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Saint Pius V Church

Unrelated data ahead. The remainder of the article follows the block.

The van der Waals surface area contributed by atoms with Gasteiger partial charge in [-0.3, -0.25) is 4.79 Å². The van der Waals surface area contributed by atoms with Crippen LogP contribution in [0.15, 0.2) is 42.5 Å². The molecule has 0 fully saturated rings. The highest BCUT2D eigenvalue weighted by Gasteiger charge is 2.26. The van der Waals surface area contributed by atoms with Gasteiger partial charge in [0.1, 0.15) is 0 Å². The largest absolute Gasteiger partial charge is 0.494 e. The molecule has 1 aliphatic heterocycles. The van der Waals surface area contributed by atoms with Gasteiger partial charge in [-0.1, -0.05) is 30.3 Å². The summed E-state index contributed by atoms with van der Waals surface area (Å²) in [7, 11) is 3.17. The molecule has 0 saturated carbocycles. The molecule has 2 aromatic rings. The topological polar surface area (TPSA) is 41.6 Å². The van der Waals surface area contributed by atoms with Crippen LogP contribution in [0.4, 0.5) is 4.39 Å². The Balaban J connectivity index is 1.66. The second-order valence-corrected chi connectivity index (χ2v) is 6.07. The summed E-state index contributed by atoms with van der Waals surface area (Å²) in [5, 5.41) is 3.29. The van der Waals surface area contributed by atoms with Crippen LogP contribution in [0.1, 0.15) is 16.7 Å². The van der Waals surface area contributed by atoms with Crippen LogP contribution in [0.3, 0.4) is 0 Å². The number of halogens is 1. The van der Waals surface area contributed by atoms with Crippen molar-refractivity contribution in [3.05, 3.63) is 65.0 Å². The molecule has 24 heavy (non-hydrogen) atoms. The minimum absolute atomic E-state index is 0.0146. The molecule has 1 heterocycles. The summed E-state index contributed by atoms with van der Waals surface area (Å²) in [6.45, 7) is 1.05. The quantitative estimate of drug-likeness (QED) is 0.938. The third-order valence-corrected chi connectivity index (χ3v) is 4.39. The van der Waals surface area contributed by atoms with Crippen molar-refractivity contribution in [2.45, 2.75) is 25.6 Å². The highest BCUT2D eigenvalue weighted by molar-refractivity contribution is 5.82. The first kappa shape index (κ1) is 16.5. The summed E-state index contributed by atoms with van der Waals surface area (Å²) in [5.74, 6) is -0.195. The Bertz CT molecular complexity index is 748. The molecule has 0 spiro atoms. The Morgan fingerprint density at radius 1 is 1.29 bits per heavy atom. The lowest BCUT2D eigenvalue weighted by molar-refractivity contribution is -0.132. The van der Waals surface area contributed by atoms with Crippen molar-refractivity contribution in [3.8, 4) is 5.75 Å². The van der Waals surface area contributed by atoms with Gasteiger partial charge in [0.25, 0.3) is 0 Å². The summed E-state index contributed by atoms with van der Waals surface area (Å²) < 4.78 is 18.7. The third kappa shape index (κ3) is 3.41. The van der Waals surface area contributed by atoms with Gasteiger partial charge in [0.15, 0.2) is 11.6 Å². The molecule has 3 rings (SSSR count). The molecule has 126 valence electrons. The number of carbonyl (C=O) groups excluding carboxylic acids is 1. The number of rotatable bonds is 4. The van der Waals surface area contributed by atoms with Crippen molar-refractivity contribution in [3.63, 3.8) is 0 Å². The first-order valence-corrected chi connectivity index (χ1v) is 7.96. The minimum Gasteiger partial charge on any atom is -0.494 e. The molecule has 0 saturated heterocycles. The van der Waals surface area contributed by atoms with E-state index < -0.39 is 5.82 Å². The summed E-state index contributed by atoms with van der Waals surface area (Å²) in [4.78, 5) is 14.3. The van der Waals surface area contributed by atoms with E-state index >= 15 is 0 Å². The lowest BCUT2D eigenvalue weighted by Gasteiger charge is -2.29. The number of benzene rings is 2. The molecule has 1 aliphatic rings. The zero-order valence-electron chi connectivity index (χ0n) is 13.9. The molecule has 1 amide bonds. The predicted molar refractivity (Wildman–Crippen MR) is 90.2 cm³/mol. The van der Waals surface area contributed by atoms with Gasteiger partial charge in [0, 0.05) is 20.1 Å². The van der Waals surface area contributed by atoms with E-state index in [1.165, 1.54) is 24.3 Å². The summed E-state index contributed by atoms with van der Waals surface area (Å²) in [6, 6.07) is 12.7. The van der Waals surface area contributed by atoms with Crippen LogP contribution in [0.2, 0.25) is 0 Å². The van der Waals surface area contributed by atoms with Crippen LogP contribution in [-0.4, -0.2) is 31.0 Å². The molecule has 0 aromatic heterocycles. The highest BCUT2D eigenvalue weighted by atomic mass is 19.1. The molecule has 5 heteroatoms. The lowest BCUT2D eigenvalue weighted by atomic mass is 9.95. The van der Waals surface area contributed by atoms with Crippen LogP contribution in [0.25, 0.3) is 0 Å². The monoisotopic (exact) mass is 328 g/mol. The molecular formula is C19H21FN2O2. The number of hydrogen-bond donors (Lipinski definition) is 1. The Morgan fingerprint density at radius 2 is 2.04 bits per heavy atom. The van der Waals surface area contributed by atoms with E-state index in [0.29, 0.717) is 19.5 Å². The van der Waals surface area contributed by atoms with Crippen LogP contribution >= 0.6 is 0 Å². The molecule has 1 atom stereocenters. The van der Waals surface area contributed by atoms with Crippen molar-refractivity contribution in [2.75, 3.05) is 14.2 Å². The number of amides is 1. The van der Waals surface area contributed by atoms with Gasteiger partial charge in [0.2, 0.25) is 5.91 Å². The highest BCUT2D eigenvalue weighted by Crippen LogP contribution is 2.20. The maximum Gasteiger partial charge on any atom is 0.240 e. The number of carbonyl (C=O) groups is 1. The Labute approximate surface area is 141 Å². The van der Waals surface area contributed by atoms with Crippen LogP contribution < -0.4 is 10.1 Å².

• In 1874 St. Pius V was founded as a territorial parish by the Jesuits at Holy Family Parish on Roosevelt Road. The original church was built at 18th Place and Paulina, next to St. Veronica’s school, founded in 1872 by the Sisters of Charity of the Blessed Virgin Mary. In 1884, construction of a new church began at 19th Street and Ashland. Starting in 1885 services were held in the basement hall until the upper church was finished in 1893, in time for Chicago's first World’s Fair and Columbian Exposition. Note: St. Pius V is the only Catholic church in the U.S. whose main stained glass window depicts Christopher Columbus. In 1882, diocesan clergy took charge of the parish until 1925 when the Dominicans received it. By 1920, many Irish families had moved out and the parish became predominantly Polish. After the stock market crash of 1929, the Dominicans founded the National Shrine of St. Jude Thaddeus, which grew rapidly, attracting thousands for special devotions to the “patron of hopeless cases” from around the world. In 1939, an addition was built to expand the Shrine. Hispanics began pouring into Pilsen in the 1950s. St. Pius V became the first parish in the neighborhood to offer Mass in Spanish in August 1963, but the adaptation was not easy.